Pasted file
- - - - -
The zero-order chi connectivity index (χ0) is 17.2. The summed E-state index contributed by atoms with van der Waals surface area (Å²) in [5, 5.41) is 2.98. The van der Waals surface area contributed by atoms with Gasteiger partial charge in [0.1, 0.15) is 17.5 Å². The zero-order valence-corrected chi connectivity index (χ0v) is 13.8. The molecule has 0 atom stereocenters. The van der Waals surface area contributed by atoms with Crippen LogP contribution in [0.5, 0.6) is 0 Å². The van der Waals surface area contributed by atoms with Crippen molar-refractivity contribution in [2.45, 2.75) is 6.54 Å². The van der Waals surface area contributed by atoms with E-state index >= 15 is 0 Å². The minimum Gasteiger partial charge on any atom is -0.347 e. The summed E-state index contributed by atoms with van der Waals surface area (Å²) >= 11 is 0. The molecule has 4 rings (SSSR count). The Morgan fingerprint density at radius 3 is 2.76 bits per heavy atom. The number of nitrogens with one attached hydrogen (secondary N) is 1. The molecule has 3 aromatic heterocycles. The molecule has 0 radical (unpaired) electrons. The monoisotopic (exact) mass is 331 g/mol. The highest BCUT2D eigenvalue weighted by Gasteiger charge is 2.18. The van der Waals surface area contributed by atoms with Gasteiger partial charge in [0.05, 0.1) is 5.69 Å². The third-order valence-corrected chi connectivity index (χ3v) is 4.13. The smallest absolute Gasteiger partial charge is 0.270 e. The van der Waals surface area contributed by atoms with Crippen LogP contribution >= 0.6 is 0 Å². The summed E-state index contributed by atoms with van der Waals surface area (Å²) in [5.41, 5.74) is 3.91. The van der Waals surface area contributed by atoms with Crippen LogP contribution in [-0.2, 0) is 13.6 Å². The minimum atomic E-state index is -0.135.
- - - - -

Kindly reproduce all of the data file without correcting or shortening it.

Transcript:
The zero-order chi connectivity index (χ0) is 17.2. The summed E-state index contributed by atoms with van der Waals surface area (Å²) in [5, 5.41) is 2.98. The van der Waals surface area contributed by atoms with Gasteiger partial charge in [0.1, 0.15) is 17.5 Å². The zero-order valence-corrected chi connectivity index (χ0v) is 13.8. The molecule has 0 atom stereocenters. The van der Waals surface area contributed by atoms with Crippen LogP contribution in [0.5, 0.6) is 0 Å². The van der Waals surface area contributed by atoms with Crippen molar-refractivity contribution in [2.45, 2.75) is 6.54 Å². The van der Waals surface area contributed by atoms with E-state index >= 15 is 0 Å². The minimum Gasteiger partial charge on any atom is -0.347 e. The summed E-state index contributed by atoms with van der Waals surface area (Å²) >= 11 is 0. The molecule has 4 rings (SSSR count). The Morgan fingerprint density at radius 3 is 2.76 bits per heavy atom. The number of nitrogens with one attached hydrogen (secondary N) is 1. The molecule has 3 aromatic heterocycles. The molecule has 0 radical (unpaired) electrons. The monoisotopic (exact) mass is 331 g/mol. The highest BCUT2D eigenvalue weighted by Gasteiger charge is 2.18. The van der Waals surface area contributed by atoms with Gasteiger partial charge in [0.05, 0.1) is 5.69 Å². The third-order valence-corrected chi connectivity index (χ3v) is 4.13. The smallest absolute Gasteiger partial charge is 0.270 e. The van der Waals surface area contributed by atoms with Crippen LogP contribution >= 0.6 is 0 Å². The summed E-state index contributed by atoms with van der Waals surface area (Å²) in [5.41, 5.74) is 3.91. The van der Waals surface area contributed by atoms with Crippen LogP contribution in [-0.2, 0) is 13.6 Å². The minimum atomic E-state index is -0.135.